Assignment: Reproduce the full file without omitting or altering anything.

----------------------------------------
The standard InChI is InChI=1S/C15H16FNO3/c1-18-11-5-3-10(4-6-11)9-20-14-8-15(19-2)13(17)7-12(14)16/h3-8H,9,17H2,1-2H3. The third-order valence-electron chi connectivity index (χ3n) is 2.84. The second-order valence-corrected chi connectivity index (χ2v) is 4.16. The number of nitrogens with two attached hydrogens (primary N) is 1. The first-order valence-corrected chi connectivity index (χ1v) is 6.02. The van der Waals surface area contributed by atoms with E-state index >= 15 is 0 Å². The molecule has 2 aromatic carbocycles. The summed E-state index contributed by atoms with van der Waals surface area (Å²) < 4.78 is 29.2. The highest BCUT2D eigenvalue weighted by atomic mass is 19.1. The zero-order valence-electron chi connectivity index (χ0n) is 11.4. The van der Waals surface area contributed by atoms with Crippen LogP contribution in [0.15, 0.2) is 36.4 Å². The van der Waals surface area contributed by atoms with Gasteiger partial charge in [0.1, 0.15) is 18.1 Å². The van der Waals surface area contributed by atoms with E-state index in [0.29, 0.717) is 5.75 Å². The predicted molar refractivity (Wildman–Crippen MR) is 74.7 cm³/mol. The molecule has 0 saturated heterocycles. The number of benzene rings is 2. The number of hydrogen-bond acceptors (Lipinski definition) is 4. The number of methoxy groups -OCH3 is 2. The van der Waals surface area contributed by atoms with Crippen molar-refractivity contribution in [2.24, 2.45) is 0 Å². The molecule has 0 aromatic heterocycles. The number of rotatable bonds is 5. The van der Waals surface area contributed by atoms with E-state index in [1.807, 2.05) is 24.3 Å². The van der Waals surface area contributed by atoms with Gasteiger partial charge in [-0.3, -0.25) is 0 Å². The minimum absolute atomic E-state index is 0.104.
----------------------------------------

The standard InChI is InChI=1S/C15H16FNO3/c1-18-11-5-3-10(4-6-11)9-20-14-8-15(19-2)13(17)7-12(14)16/h3-8H,9,17H2,1-2H3. The third-order valence-electron chi connectivity index (χ3n) is 2.84. The second-order valence-corrected chi connectivity index (χ2v) is 4.16. The number of nitrogens with two attached hydrogens (primary N) is 1. The first-order valence-corrected chi connectivity index (χ1v) is 6.02. The van der Waals surface area contributed by atoms with E-state index >= 15 is 0 Å². The molecule has 2 aromatic carbocycles. The summed E-state index contributed by atoms with van der Waals surface area (Å²) < 4.78 is 29.2. The highest BCUT2D eigenvalue weighted by atomic mass is 19.1. The zero-order valence-electron chi connectivity index (χ0n) is 11.4. The van der Waals surface area contributed by atoms with Crippen LogP contribution in [0.15, 0.2) is 36.4 Å². The van der Waals surface area contributed by atoms with Gasteiger partial charge in [0.1, 0.15) is 18.1 Å². The van der Waals surface area contributed by atoms with E-state index in [0.29, 0.717) is 5.75 Å². The predicted molar refractivity (Wildman–Crippen MR) is 74.7 cm³/mol. The molecule has 0 saturated heterocycles. The number of benzene rings is 2. The number of hydrogen-bond acceptors (Lipinski definition) is 4. The number of methoxy groups -OCH3 is 2. The van der Waals surface area contributed by atoms with Crippen molar-refractivity contribution in [2.24, 2.45) is 0 Å². The molecule has 0 aromatic heterocycles. The number of rotatable bonds is 5. The van der Waals surface area contributed by atoms with E-state index in [1.807, 2.05) is 24.3 Å². The van der Waals surface area contributed by atoms with Gasteiger partial charge in [-0.3, -0.25) is 0 Å². The minimum absolute atomic E-state index is 0.104.